The European Union called Thursday for an international arms embargo on Myanmar’s junta and for toughening its own sanctions following last week’s massacre of more than 30 people.
The killings took place on Christmas Eve in eastern Kayah state, where pro-democracy rebels have been fighting the military, which took over the government from the democratically elected administration in February.
The EU foreign policy chief Josep Borrell said “the appalling act of violence perpetrated by the military regime” on civilians and humanitarian workers underlined the “urgent need” to hold the junta accountable.
“In view of the escalating violence in Myanmar, increased international preventive action is required, including an arms embargo,” Borrell said in a statement.
“The EU also stands ready to impose further sanctions against the military regime,” he added.
His call for an international arms embargo echoed one Tuesday from the United States.
Western nations have long restricted weapons to Myanmar’s military, which even during the pre-coup democratic transition faced allegations of crimes against humanity for a bloody campaign against the Rohingya minority.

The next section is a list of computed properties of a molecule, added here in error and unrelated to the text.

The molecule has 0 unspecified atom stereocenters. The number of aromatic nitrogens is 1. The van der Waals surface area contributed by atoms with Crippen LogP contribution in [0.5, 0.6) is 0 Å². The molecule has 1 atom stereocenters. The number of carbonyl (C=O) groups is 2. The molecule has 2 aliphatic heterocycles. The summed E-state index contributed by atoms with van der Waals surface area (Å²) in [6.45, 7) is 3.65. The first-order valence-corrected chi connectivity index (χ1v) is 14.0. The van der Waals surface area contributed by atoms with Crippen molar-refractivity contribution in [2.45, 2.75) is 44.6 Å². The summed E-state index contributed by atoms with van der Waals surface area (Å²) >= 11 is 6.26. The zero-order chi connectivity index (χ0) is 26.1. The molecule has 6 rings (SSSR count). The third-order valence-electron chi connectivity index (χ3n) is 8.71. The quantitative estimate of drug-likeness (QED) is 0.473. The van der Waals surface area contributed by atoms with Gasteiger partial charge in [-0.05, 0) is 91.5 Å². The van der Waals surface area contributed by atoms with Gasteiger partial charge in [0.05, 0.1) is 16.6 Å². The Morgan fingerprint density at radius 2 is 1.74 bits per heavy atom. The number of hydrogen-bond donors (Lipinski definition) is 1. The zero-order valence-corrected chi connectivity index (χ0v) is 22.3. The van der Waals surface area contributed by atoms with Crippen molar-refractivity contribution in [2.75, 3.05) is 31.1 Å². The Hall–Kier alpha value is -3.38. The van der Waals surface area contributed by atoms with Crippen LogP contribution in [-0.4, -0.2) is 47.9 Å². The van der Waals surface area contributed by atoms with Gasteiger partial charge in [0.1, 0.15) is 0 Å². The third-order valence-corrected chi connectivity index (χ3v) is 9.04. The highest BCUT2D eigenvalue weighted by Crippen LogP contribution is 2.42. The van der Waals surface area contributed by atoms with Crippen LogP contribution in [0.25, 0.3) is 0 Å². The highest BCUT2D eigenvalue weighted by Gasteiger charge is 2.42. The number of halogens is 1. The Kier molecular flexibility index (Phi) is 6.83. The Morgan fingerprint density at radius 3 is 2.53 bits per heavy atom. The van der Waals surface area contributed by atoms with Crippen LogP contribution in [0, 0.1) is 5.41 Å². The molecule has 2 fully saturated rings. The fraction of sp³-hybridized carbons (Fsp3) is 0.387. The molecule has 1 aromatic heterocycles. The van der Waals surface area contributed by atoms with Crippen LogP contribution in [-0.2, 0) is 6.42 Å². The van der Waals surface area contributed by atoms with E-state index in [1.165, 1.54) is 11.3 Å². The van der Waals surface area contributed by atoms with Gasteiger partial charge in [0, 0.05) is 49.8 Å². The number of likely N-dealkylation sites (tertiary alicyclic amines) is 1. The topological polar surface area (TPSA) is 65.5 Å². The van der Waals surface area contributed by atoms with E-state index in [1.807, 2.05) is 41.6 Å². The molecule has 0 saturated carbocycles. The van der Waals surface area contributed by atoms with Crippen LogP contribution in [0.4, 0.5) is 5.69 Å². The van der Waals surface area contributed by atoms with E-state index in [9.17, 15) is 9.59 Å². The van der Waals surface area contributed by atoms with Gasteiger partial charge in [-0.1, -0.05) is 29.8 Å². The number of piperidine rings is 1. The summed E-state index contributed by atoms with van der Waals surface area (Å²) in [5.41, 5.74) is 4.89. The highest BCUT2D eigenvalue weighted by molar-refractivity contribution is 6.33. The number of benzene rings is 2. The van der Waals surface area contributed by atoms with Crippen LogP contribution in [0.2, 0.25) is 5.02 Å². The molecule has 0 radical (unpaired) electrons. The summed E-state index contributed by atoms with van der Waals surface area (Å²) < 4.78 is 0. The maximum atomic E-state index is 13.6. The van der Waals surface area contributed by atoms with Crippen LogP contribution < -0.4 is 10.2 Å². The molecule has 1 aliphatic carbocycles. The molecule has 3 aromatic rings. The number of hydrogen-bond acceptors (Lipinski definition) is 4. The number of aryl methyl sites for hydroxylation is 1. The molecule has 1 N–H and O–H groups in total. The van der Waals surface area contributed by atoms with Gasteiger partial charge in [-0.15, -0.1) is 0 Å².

The UN General Assembly voted in June to prevent arms shipments into Myanmar, but the measure was symbolic as it was not taken up by the more powerful Security Council.
China and Russia, which hold veto power on the Security Council — as well as neighbouring India — are the major arms providers to Myanmar.
Myanmar has been in chaos since a military coup in February, with more than 1,300 people killed in a crackdown by security forces, according to a local monitoring group.
Since the coup, the EU has imposed targeted sanctions on the Myanmar military, its leaders and entities.
The bloc also halted EU financial assistance to the government and froze assistance that could be seen as legitimising the military regime.
Borrell said “the targeting of civilians and humanitarian actors is unacceptable and a blatant violation of human rights and international law, including humanitarian law.”
He called for “full, safe and unhindered humanitarian access to” Myanmar’s people while demanding full protection for humanitarian workers and medical personnel.
International charity Save the Children said two of its employees were among those killed in the massacre.
The EU said it will continue providing humanitarian aid to the people.